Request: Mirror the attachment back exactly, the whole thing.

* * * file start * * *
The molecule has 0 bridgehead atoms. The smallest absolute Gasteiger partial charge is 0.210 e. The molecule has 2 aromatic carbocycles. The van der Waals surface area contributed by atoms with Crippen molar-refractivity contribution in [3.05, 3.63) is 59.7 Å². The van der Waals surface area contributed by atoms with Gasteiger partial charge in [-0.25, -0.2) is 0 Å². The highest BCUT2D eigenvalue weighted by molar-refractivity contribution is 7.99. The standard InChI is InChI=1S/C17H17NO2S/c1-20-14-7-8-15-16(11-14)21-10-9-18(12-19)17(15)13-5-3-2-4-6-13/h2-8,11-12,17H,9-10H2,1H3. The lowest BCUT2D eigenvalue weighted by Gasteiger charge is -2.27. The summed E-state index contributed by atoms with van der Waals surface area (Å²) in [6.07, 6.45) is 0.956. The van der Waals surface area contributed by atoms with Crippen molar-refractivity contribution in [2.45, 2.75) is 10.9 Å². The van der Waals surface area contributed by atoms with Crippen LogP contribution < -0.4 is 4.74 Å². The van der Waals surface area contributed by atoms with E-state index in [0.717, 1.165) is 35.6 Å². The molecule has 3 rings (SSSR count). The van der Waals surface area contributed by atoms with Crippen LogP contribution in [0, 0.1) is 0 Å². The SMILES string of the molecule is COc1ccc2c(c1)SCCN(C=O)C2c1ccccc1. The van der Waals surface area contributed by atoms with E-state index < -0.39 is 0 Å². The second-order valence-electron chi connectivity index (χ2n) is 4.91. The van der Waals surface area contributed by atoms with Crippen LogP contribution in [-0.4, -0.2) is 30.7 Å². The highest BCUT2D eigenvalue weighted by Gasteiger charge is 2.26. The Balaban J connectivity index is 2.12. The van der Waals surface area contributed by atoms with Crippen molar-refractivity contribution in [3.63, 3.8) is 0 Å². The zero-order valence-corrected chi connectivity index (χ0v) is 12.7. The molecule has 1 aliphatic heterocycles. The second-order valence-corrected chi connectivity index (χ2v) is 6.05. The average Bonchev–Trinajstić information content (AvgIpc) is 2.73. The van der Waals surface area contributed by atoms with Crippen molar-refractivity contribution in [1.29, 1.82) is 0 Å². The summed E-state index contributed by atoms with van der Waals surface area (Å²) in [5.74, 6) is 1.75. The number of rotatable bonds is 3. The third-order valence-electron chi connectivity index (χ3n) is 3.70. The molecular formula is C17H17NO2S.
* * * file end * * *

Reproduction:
The molecule has 0 bridgehead atoms. The smallest absolute Gasteiger partial charge is 0.210 e. The molecule has 2 aromatic carbocycles. The van der Waals surface area contributed by atoms with Crippen molar-refractivity contribution in [3.05, 3.63) is 59.7 Å². The van der Waals surface area contributed by atoms with Gasteiger partial charge in [-0.25, -0.2) is 0 Å². The highest BCUT2D eigenvalue weighted by molar-refractivity contribution is 7.99. The standard InChI is InChI=1S/C17H17NO2S/c1-20-14-7-8-15-16(11-14)21-10-9-18(12-19)17(15)13-5-3-2-4-6-13/h2-8,11-12,17H,9-10H2,1H3. The lowest BCUT2D eigenvalue weighted by Gasteiger charge is -2.27. The summed E-state index contributed by atoms with van der Waals surface area (Å²) in [6.07, 6.45) is 0.956. The van der Waals surface area contributed by atoms with Crippen molar-refractivity contribution in [2.45, 2.75) is 10.9 Å². The van der Waals surface area contributed by atoms with Crippen LogP contribution < -0.4 is 4.74 Å². The van der Waals surface area contributed by atoms with E-state index in [0.717, 1.165) is 35.6 Å². The molecule has 3 rings (SSSR count). The van der Waals surface area contributed by atoms with Crippen LogP contribution in [0, 0.1) is 0 Å². The SMILES string of the molecule is COc1ccc2c(c1)SCCN(C=O)C2c1ccccc1. The van der Waals surface area contributed by atoms with E-state index < -0.39 is 0 Å². The second-order valence-electron chi connectivity index (χ2n) is 4.91. The van der Waals surface area contributed by atoms with Crippen LogP contribution in [-0.4, -0.2) is 30.7 Å². The highest BCUT2D eigenvalue weighted by Gasteiger charge is 2.26. The Balaban J connectivity index is 2.12. The van der Waals surface area contributed by atoms with Crippen molar-refractivity contribution in [3.63, 3.8) is 0 Å². The zero-order valence-corrected chi connectivity index (χ0v) is 12.7. The molecule has 1 aliphatic heterocycles. The second-order valence-corrected chi connectivity index (χ2v) is 6.05. The average Bonchev–Trinajstić information content (AvgIpc) is 2.73. The van der Waals surface area contributed by atoms with Crippen molar-refractivity contribution in [1.29, 1.82) is 0 Å². The summed E-state index contributed by atoms with van der Waals surface area (Å²) in [5.74, 6) is 1.75. The number of rotatable bonds is 3. The third-order valence-electron chi connectivity index (χ3n) is 3.70. The molecular formula is C17H17NO2S.